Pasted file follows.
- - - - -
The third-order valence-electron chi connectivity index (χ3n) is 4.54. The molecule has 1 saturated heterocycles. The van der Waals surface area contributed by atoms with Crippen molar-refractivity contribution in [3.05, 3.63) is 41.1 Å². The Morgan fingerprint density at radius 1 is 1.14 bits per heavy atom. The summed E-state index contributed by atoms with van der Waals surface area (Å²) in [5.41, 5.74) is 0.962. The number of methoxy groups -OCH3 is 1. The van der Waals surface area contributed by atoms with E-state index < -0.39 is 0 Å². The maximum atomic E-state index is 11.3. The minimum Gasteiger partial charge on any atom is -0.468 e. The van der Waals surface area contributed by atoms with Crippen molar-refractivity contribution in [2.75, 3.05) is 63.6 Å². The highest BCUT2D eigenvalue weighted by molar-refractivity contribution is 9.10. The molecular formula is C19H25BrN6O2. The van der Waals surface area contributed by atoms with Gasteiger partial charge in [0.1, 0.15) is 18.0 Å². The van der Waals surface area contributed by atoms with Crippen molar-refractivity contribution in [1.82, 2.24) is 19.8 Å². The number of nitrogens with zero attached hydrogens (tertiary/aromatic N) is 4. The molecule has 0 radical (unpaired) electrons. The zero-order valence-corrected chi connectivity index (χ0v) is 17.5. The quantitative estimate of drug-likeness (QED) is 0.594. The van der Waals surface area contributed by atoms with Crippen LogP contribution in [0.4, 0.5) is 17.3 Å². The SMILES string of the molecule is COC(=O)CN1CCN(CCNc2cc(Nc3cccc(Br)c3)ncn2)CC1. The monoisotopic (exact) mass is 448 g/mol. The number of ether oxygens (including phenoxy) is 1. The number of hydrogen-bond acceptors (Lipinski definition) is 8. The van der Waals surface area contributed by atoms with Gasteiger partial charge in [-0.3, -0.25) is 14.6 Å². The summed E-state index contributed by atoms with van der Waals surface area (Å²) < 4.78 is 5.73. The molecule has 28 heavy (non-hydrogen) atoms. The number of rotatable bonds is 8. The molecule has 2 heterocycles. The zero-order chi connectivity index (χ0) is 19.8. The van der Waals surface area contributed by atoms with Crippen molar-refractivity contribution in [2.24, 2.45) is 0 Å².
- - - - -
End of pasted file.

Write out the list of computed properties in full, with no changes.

The third-order valence-electron chi connectivity index (χ3n) is 4.54. The molecule has 1 saturated heterocycles. The van der Waals surface area contributed by atoms with Crippen molar-refractivity contribution in [3.05, 3.63) is 41.1 Å². The Morgan fingerprint density at radius 1 is 1.14 bits per heavy atom. The summed E-state index contributed by atoms with van der Waals surface area (Å²) in [5.41, 5.74) is 0.962. The number of methoxy groups -OCH3 is 1. The van der Waals surface area contributed by atoms with E-state index < -0.39 is 0 Å². The maximum atomic E-state index is 11.3. The minimum Gasteiger partial charge on any atom is -0.468 e. The van der Waals surface area contributed by atoms with Crippen molar-refractivity contribution in [2.75, 3.05) is 63.6 Å². The highest BCUT2D eigenvalue weighted by molar-refractivity contribution is 9.10. The molecular formula is C19H25BrN6O2. The van der Waals surface area contributed by atoms with Gasteiger partial charge in [0.1, 0.15) is 18.0 Å². The van der Waals surface area contributed by atoms with Crippen molar-refractivity contribution in [1.82, 2.24) is 19.8 Å². The number of nitrogens with zero attached hydrogens (tertiary/aromatic N) is 4. The molecule has 0 radical (unpaired) electrons. The zero-order valence-corrected chi connectivity index (χ0v) is 17.5. The quantitative estimate of drug-likeness (QED) is 0.594. The van der Waals surface area contributed by atoms with Crippen LogP contribution in [0.4, 0.5) is 17.3 Å². The SMILES string of the molecule is COC(=O)CN1CCN(CCNc2cc(Nc3cccc(Br)c3)ncn2)CC1. The monoisotopic (exact) mass is 448 g/mol. The number of ether oxygens (including phenoxy) is 1. The number of hydrogen-bond acceptors (Lipinski definition) is 8. The van der Waals surface area contributed by atoms with Gasteiger partial charge in [-0.3, -0.25) is 14.6 Å². The summed E-state index contributed by atoms with van der Waals surface area (Å²) < 4.78 is 5.73. The molecule has 28 heavy (non-hydrogen) atoms. The number of rotatable bonds is 8. The molecule has 2 heterocycles. The zero-order chi connectivity index (χ0) is 19.8. The van der Waals surface area contributed by atoms with Crippen molar-refractivity contribution in [2.24, 2.45) is 0 Å².